The Blog

The Only Way is...Fantasy

"I'm against reality," Karl Lagerfeld said, as he unveiled his Bombay-inspired pre-autumn/winter 2012-13 collection in the heart of fantasy, Paris, last week. "This is the Paris version of the idea of India," he continued, in all his Burton-esque resplendent glory.

"I'm against reality," Karl Lagerfeld said, as he unveiled his Bombay-inspired pre-autumn/winter 2012-13 collection in the heart of fantasy, Paris, last week. "This is the Paris version of the idea of India," he continued, in all his Burton-esque resplendent glory.

Despite never having visited Bombay or even India himself, Lagerfeld's latest collection for Chanel is suffused with Bollywood and Indian charm. Stella Tennant, Arizona Muse and a whole host of it-models sashayed down the catwalks of Chanel's Grand Palais in sari-draped dresses, khol-rimmed eyes and lashings of diamonds - a total testimony to the power of fantasy.

And fantasy is not only in vogue in Chanel-land right now. It's having itself a bit of a moment. From January's UK Vogue cover model, Florence Welch, to Lady Gaga telling us in her video for 'Marry the Night' that she prefers to "remember things in an artistic way" than necessarily remembering the truth, we perhaps will not scoff, as we once would, at the absurdity of Lagerfeld basing an entire collection on a place that he has never visited. So what if the real world sucks and India doesn't quite live up to Chanel's lavish dream? Dreaming has always been much more fun anyway.

And it really comes into its own at Christmas. The shop windows are lined with sparkles, glitter and velvet, and if there's a recession on, someone better tell Harvey Nichols. Their flagship store window in London is wonderfully extravagant, featuring a white horse mid-jump amidst a festive frosty scene.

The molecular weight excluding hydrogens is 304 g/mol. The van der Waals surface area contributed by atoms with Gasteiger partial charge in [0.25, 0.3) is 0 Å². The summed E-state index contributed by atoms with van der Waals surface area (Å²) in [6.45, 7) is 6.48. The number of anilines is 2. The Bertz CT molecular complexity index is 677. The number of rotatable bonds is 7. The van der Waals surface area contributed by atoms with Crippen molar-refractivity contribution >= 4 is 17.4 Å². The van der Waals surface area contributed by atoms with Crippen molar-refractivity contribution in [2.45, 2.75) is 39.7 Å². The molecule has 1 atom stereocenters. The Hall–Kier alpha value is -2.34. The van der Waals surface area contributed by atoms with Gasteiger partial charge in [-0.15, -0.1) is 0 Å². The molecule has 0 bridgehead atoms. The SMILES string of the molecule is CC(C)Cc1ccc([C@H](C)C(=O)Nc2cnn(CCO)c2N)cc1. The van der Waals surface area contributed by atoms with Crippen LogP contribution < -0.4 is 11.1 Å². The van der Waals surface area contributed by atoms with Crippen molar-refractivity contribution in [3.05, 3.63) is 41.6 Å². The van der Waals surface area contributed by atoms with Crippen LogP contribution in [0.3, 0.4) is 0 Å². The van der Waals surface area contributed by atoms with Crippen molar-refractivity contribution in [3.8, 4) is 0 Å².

Meanwhile, at the box office, it is fantasy that is enchanting the cinema-goers among us. Hugo, the Scorsese adventure film, has been well-reviewed, and Michelle Williams attains an understated poignancy in her portrayal of Marilyn Monroe when she asks Colin Clark "shall I be her?" in front of a crowd at Windsor castle. The discrepancy between being and playing, it would seem, has never been more evident.

And this Christmas, it has never been more necessary. With people feeling the "pinch" more than ever, and countless families tightening the purse strings ahead of a frugal yuletide, it is wonderful to turn on the television and be greeted by the theatre of the Strictly Come Dancing costumes. It is wonderful to see Lagerfeld's imaginative Indian collection on display in our glossy magazines, and it is inspiring to lose ourselves, albeit momentarily, in the magic of London's festive window displays.

For as Lagerfeld himself said last week "fantasy is often better than reality. It is much more inspiring not to go to places than to go." This Christmas, I defy you not to agree with that.